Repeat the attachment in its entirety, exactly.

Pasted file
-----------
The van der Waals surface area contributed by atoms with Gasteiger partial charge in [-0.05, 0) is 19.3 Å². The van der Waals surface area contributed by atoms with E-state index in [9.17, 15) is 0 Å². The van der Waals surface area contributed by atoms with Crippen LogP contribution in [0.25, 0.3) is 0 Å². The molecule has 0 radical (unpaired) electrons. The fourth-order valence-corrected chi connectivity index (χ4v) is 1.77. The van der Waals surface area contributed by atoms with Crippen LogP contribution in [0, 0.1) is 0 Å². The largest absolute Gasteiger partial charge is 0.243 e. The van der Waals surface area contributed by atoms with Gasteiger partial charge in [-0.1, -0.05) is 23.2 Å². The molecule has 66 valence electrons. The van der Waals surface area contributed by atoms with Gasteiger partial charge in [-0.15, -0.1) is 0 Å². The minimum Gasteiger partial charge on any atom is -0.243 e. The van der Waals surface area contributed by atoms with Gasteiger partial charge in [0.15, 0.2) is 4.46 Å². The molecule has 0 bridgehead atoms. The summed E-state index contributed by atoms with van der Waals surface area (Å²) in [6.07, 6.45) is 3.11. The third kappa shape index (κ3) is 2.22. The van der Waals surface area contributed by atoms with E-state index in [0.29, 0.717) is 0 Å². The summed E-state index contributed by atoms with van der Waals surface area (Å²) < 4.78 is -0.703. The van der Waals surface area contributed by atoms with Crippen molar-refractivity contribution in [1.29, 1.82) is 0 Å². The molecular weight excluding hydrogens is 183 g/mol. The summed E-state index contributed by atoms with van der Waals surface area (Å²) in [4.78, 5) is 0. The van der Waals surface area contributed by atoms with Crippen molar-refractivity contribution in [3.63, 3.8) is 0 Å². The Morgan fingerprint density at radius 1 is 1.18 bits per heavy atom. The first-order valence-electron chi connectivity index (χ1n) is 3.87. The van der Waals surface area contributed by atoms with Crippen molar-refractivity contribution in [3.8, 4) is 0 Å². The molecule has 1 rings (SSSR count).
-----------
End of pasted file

The van der Waals surface area contributed by atoms with Gasteiger partial charge in [-0.05, 0) is 19.3 Å². The van der Waals surface area contributed by atoms with E-state index in [9.17, 15) is 0 Å². The van der Waals surface area contributed by atoms with Crippen LogP contribution in [0.25, 0.3) is 0 Å². The molecule has 0 radical (unpaired) electrons. The fourth-order valence-corrected chi connectivity index (χ4v) is 1.77. The van der Waals surface area contributed by atoms with Crippen LogP contribution in [0, 0.1) is 0 Å². The largest absolute Gasteiger partial charge is 0.243 e. The van der Waals surface area contributed by atoms with Gasteiger partial charge in [-0.1, -0.05) is 23.2 Å². The molecule has 66 valence electrons. The van der Waals surface area contributed by atoms with Gasteiger partial charge in [-0.15, -0.1) is 0 Å². The minimum Gasteiger partial charge on any atom is -0.243 e. The van der Waals surface area contributed by atoms with Gasteiger partial charge in [0.15, 0.2) is 4.46 Å². The molecule has 0 bridgehead atoms. The summed E-state index contributed by atoms with van der Waals surface area (Å²) in [6.07, 6.45) is 3.11. The third kappa shape index (κ3) is 2.22. The van der Waals surface area contributed by atoms with E-state index in [0.29, 0.717) is 0 Å². The summed E-state index contributed by atoms with van der Waals surface area (Å²) < 4.78 is -0.703. The van der Waals surface area contributed by atoms with Crippen molar-refractivity contribution in [1.29, 1.82) is 0 Å². The molecular weight excluding hydrogens is 183 g/mol. The summed E-state index contributed by atoms with van der Waals surface area (Å²) in [4.78, 5) is 0. The van der Waals surface area contributed by atoms with Crippen molar-refractivity contribution in [3.63, 3.8) is 0 Å². The Morgan fingerprint density at radius 1 is 1.18 bits per heavy atom. The first-order valence-electron chi connectivity index (χ1n) is 3.87. The van der Waals surface area contributed by atoms with Crippen molar-refractivity contribution in [3.8, 4) is 0 Å². The molecule has 1 rings (SSSR count).